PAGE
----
The woman has offered testimony that on prior occasions, she observed water on the stairs and lack of lighting in the staircase to impute constructive notice. However, a general awareness that a dangerous condition may be present is legally insufficient to constitute notice of the particular condition that caused the woman’s slip and fall accident.
In addition, the third party submits that shortly after the woman’s fall, a security officer arrived at the accident site while the woman was still present. The third party submits that the security officer observed that the staircase was dry and well-lit by both natural and artificial lighting and observed that the woman’s clothing were not wet. He then prepared an incident report reflecting the fact that the staircase was dry and well-lit, and was observed by another security officer while he took two (2) photographs of the unaltered area. The photographs depict a dry and lighted area.
In opposition to the third party’s legitimate showing, the woman failed to raise a triable issue of fact as to whether there was water or some other liquid on the stairwell where she fell, or whether the third party created or had actual or constructive notice of the allegedly dangerous condition. In the absence of evidence establishing the elements of actual or constructive notice, any conclusion that such notice existed would be based upon pure speculation, which is legally insufficient to support the complainant’s cause of action. Here, since it is just as likely that the accident could have been caused by some other factor, such as a misstep or loss of balance, any determination by the trier of fact as to the cause of the accident would be based upon sheer speculation.
The woman also alleges that there were defects in the stairway (oversized treads) which, according to her expert are in violation of certain statutes and codes. Even if an expert alludes to potential defects on a stairway, the woman still must establish that the slip and fall was connected to the supposed defect, absent which summary judgment is appropriate. The third party met its burden of demonstrating the absence of notice as a matter of law, and that it did not create the condition at issue.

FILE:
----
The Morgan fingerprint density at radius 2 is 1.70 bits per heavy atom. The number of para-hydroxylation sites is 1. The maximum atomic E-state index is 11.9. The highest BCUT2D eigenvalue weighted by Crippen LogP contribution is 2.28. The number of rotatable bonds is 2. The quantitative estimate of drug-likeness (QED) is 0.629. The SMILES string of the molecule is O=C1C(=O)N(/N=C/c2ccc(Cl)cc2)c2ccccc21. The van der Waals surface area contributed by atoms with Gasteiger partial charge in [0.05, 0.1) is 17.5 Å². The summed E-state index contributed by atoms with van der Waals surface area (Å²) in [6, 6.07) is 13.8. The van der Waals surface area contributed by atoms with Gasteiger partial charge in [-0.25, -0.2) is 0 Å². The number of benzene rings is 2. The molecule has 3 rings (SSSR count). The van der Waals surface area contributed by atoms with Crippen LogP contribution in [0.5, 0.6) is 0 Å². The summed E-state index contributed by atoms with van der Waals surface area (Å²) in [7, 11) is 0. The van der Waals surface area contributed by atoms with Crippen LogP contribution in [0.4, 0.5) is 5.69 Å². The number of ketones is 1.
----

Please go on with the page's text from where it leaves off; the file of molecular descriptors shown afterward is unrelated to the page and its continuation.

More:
As owners, the accused were responsible for the lighting of the premises. In addition to the water condition, the woman alleges that the premises were inadequately lit. The accused contend that the premises were properly lit and, in any event, such alleged inadequate lighting was not the proximate cause of the accident.
It is the woman’s initial burden to show that the accused parties’ negligence was a substantial cause of the events which produced the injury. The woman’s claim that her slip and fall was caused by inadequate illumination is belied by her admission upon her examination before trial testimony that she fell as a result of slipping on water on the stair with no mention of being unable to properly see. In fact, the woman also testified at her deposition that there was adequate lighting to descend the subject stairs and to perceive any alleged water on the subject stairs. Consequently, no matter what the lighting condition, it was not a proximate cause of her slip and fall.
The accused also submitted the affidavit of the person who inspected the premises approximately one (1) hour after sunrise, in order to be consistent with the time the woman’s accident allegedly occurred. The inspection was conducted immediately following the cessation of a significant rain storm marked by high wind gusts and it was overcast at the time of the inspection. Following the inspection wherein it was revealed that the illumination levels in the staircase exceeded the illumination requirements of the 1968 New York City Building Code, the inspector opined that the lighting condition was not the proximate cause of the accident.
We are responsible for our every action and we should not make it a habit to point fingers when things go wrong. If you are being sued for the an accident that you did not intend to happen, call the office of Stephen Bilkis and Associates and consult a NY Injury Attorney or a New York Personal Injury Lawyer. If you already suffered financial downfall due to wrongful accident accusations, seek the help of NY Worker’s Compensation Attorney to help you make sure that you get what you truly deserve.